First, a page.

The exclusive club of nuclear-armed nations is one step closer to gaining a new member. While the President says the United States would “walk away” from a bad deal, that statement does not mean that he is any closer in stopping the Iranians from gaining the bomb. The deal currently on the table would still leave the Iranians with the centrifuges necessary for a “breakout” nuclear capability as well as approximately 185.8 kilograms of 20% purity uranium.
They already have one primary reactor, several research reactors, and plans to build many others for power generation. The next point of contention is the Heavy Water Reactor. There is only one real reason for a Heavy Water Reactor: nuclear weapons. And the only way to stop them realistically is a war but with the Russians as Iran’s guardian angels, that will prove more than Mr. Obama can handle.
There are three reasons to have a nuclear reactor: power generation, military weapons production, and research. And here is one seldom-discussed fact: the difference between a reactor for weapons production and power generation are not that great.
Technically they are the same thing but the differences are in the details. Heavy water coolant and using more power that in creates are two main points that identify the reason. A reactor for weapons production will use most power internally.
There are many arguments for and against the use of nuclear power production in civilian applications. But all you have to do to understand the implications are to use two names Fukushima and Chernobyl. You may also want to add Three Mile Island to the mix.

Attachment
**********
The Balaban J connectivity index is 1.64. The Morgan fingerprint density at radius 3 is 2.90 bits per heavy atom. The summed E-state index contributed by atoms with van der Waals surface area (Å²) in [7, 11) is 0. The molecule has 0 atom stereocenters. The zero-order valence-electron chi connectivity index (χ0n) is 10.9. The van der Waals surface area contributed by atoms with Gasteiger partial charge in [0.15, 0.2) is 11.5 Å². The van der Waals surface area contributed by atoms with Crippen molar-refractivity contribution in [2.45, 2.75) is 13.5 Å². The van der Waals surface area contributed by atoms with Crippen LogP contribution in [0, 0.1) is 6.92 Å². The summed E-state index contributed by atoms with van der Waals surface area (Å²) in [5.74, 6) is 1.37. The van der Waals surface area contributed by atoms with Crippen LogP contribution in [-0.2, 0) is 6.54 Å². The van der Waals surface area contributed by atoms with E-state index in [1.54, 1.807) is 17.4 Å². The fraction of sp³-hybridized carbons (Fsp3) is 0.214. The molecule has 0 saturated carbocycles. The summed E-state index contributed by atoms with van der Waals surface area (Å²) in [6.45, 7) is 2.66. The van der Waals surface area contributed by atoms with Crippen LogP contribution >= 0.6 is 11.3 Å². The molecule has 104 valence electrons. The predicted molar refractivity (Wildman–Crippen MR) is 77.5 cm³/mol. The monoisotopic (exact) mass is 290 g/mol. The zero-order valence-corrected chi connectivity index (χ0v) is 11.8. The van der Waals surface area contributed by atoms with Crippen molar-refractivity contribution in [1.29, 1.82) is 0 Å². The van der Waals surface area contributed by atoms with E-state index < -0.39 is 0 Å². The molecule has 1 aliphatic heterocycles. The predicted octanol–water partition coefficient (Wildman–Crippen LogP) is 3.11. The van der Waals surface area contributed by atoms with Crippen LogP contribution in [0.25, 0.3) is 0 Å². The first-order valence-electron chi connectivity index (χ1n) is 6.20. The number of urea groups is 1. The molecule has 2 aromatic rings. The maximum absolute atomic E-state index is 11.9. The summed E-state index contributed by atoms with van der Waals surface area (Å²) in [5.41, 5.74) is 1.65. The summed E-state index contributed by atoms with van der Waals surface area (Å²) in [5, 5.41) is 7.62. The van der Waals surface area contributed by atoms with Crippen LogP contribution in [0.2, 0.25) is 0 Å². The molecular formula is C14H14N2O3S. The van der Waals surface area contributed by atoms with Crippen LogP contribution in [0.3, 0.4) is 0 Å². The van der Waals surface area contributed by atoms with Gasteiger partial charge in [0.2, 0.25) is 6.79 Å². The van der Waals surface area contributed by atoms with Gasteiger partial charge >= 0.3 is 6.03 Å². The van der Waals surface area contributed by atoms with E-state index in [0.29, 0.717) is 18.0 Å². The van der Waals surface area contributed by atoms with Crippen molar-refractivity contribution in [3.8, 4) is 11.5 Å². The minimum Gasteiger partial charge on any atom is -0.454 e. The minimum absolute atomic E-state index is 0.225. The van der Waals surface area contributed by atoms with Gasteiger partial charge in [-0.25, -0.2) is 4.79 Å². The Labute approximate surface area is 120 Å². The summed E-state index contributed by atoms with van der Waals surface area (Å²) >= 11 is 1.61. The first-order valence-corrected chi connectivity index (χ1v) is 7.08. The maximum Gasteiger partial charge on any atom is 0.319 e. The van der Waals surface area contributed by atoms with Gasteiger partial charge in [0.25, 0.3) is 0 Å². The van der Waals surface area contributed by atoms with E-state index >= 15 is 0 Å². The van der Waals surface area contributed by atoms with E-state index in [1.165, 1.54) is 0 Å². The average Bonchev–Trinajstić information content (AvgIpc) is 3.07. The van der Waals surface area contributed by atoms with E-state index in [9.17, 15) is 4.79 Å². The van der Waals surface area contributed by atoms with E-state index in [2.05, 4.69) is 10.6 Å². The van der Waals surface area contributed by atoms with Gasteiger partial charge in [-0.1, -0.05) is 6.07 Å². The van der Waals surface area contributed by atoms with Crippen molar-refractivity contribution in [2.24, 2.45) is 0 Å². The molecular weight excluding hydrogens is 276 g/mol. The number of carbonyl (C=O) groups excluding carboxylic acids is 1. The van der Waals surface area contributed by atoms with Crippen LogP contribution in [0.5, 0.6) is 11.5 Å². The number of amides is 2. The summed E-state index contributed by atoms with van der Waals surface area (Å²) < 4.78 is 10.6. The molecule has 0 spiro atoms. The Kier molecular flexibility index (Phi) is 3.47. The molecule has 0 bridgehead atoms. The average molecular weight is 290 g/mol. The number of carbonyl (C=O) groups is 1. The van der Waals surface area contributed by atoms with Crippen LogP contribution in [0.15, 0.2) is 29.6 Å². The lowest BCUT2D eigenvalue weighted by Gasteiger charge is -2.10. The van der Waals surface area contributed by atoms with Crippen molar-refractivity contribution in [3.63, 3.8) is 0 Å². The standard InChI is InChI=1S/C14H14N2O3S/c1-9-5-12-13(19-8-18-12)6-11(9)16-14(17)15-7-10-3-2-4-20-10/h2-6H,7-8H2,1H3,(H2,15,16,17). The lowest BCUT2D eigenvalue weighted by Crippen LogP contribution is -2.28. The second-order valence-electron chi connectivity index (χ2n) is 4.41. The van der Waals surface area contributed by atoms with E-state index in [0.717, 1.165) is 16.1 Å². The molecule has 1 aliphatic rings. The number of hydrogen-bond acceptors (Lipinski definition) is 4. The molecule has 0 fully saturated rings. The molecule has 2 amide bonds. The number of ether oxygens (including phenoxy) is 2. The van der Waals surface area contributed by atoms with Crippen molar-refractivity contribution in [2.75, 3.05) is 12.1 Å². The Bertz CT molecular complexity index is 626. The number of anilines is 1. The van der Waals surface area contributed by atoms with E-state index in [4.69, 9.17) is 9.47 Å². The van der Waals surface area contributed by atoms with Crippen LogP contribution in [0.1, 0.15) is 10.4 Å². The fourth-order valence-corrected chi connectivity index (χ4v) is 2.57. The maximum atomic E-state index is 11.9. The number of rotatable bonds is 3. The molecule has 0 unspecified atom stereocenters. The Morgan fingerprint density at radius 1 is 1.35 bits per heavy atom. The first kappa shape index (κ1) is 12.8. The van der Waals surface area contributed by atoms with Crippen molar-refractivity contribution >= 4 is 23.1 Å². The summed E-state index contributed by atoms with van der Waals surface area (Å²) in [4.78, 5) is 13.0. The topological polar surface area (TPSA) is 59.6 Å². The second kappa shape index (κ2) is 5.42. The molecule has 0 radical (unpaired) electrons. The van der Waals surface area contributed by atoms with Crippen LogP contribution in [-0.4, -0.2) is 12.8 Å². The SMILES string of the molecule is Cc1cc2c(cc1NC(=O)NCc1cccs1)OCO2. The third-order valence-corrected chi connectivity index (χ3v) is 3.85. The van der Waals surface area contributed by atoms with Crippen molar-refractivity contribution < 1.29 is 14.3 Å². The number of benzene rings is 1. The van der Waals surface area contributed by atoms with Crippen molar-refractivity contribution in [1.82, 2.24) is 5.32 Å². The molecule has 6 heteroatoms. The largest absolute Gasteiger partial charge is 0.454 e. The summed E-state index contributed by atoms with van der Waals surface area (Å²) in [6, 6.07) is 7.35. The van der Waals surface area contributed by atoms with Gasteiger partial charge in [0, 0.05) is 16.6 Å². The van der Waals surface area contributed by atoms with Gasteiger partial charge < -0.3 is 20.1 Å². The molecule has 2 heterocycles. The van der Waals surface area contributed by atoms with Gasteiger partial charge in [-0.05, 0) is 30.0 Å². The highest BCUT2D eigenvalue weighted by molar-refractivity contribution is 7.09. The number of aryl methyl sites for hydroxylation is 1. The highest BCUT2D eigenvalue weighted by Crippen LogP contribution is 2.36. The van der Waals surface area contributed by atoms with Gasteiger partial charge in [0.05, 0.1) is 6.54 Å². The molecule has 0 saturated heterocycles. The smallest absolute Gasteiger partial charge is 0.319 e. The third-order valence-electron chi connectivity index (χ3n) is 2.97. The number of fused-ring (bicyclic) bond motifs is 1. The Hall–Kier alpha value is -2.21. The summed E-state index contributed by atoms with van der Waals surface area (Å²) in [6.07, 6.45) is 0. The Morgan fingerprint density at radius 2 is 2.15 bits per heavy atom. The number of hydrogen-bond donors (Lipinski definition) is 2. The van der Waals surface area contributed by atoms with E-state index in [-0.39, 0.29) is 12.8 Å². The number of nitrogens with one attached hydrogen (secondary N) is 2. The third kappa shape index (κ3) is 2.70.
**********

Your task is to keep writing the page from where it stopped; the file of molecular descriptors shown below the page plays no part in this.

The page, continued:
In the pro column, nuclear power is far cheaper than other sources per output, in daily operation it has almost zero emissions, and it is stable with continuous output that is not generally susceptible to surges.
On the down side there are some significant drawbacks, chiefly in the realm of catastrophic failures. When a coal plant or other power plant fails, they may damage the immediate area, but when a nuclear power plant fails, millions are affected.
Chernobyl gives a graphic example of nuclear power out of control. On 26 April 1986, an operator error led to a catastrophic chain of events that caused a nuclear meltdown. The radioactive fuel rods lost containment and continued in an uncontrolled reaction that resulted in the complete destruction of the reactor, loss of nuclear containment, and sent more than a quarter of a million people permanently from their homes. The reactor is still dangerous today and will be so for the next several thousand years.